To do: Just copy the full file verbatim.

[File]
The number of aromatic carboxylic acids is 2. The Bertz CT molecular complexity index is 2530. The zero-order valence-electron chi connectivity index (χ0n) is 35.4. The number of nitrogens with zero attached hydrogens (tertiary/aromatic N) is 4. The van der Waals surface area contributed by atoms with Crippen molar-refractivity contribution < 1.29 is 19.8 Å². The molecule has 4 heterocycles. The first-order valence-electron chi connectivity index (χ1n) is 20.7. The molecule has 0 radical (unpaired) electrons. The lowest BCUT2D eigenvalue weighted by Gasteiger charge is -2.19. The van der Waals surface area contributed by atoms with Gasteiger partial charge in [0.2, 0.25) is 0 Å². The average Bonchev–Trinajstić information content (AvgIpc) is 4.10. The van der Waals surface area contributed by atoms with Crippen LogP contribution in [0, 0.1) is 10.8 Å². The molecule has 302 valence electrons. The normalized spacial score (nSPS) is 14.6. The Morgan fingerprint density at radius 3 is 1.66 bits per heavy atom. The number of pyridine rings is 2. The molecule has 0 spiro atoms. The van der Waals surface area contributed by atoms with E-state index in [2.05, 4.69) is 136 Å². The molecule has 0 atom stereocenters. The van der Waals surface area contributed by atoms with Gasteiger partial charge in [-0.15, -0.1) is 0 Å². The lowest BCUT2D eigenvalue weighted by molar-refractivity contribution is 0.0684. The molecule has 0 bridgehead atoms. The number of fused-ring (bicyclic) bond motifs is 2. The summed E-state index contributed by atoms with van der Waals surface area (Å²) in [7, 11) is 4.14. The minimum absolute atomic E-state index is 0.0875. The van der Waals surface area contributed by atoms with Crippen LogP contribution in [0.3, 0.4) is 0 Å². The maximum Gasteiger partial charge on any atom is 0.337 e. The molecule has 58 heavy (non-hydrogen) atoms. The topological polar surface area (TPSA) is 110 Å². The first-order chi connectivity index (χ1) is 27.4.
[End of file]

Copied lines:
The number of aromatic carboxylic acids is 2. The Bertz CT molecular complexity index is 2530. The zero-order valence-electron chi connectivity index (χ0n) is 35.4. The number of nitrogens with zero attached hydrogens (tertiary/aromatic N) is 4. The van der Waals surface area contributed by atoms with Crippen molar-refractivity contribution < 1.29 is 19.8 Å². The molecule has 4 heterocycles. The first-order valence-electron chi connectivity index (χ1n) is 20.7. The molecule has 0 radical (unpaired) electrons. The lowest BCUT2D eigenvalue weighted by Gasteiger charge is -2.19. The van der Waals surface area contributed by atoms with Gasteiger partial charge in [0.2, 0.25) is 0 Å². The average Bonchev–Trinajstić information content (AvgIpc) is 4.10. The van der Waals surface area contributed by atoms with Crippen LogP contribution in [0, 0.1) is 10.8 Å². The molecule has 302 valence electrons. The normalized spacial score (nSPS) is 14.6. The Morgan fingerprint density at radius 3 is 1.66 bits per heavy atom. The number of pyridine rings is 2. The molecule has 0 spiro atoms. The van der Waals surface area contributed by atoms with E-state index in [2.05, 4.69) is 136 Å². The molecule has 0 atom stereocenters. The van der Waals surface area contributed by atoms with Gasteiger partial charge in [-0.15, -0.1) is 0 Å². The lowest BCUT2D eigenvalue weighted by molar-refractivity contribution is 0.0684. The molecule has 0 bridgehead atoms. The number of fused-ring (bicyclic) bond motifs is 2. The summed E-state index contributed by atoms with van der Waals surface area (Å²) in [7, 11) is 4.14. The minimum absolute atomic E-state index is 0.0875. The van der Waals surface area contributed by atoms with Crippen LogP contribution in [0.3, 0.4) is 0 Å². The maximum Gasteiger partial charge on any atom is 0.337 e. The molecule has 58 heavy (non-hydrogen) atoms. The topological polar surface area (TPSA) is 110 Å². The first-order chi connectivity index (χ1) is 27.4.